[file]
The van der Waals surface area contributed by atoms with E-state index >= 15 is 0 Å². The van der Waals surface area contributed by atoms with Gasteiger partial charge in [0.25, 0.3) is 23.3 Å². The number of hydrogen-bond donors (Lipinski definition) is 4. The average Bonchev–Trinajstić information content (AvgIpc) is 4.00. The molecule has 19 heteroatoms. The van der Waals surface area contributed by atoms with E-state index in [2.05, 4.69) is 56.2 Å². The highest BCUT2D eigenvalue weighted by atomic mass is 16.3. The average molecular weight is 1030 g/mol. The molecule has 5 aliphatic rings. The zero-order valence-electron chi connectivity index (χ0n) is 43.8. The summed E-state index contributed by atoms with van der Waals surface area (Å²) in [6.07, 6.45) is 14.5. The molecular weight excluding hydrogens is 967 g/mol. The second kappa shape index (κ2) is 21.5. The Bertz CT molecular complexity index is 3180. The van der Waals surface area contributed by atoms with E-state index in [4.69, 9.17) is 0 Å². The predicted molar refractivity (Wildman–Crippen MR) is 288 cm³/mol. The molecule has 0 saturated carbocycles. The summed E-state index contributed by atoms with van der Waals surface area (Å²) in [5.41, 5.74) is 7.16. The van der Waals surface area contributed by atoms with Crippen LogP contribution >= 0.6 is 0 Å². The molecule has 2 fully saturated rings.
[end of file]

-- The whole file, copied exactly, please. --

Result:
The van der Waals surface area contributed by atoms with E-state index >= 15 is 0 Å². The van der Waals surface area contributed by atoms with Gasteiger partial charge in [0.25, 0.3) is 23.3 Å². The number of hydrogen-bond donors (Lipinski definition) is 4. The average Bonchev–Trinajstić information content (AvgIpc) is 4.00. The molecule has 19 heteroatoms. The van der Waals surface area contributed by atoms with E-state index in [2.05, 4.69) is 56.2 Å². The highest BCUT2D eigenvalue weighted by atomic mass is 16.3. The average molecular weight is 1030 g/mol. The molecule has 5 aliphatic rings. The zero-order valence-electron chi connectivity index (χ0n) is 43.8. The summed E-state index contributed by atoms with van der Waals surface area (Å²) in [6.07, 6.45) is 14.5. The molecular weight excluding hydrogens is 967 g/mol. The second kappa shape index (κ2) is 21.5. The Bertz CT molecular complexity index is 3180. The van der Waals surface area contributed by atoms with E-state index in [4.69, 9.17) is 0 Å². The predicted molar refractivity (Wildman–Crippen MR) is 288 cm³/mol. The molecule has 0 saturated carbocycles. The summed E-state index contributed by atoms with van der Waals surface area (Å²) in [5.41, 5.74) is 7.16. The van der Waals surface area contributed by atoms with Crippen LogP contribution >= 0.6 is 0 Å². The molecule has 2 fully saturated rings.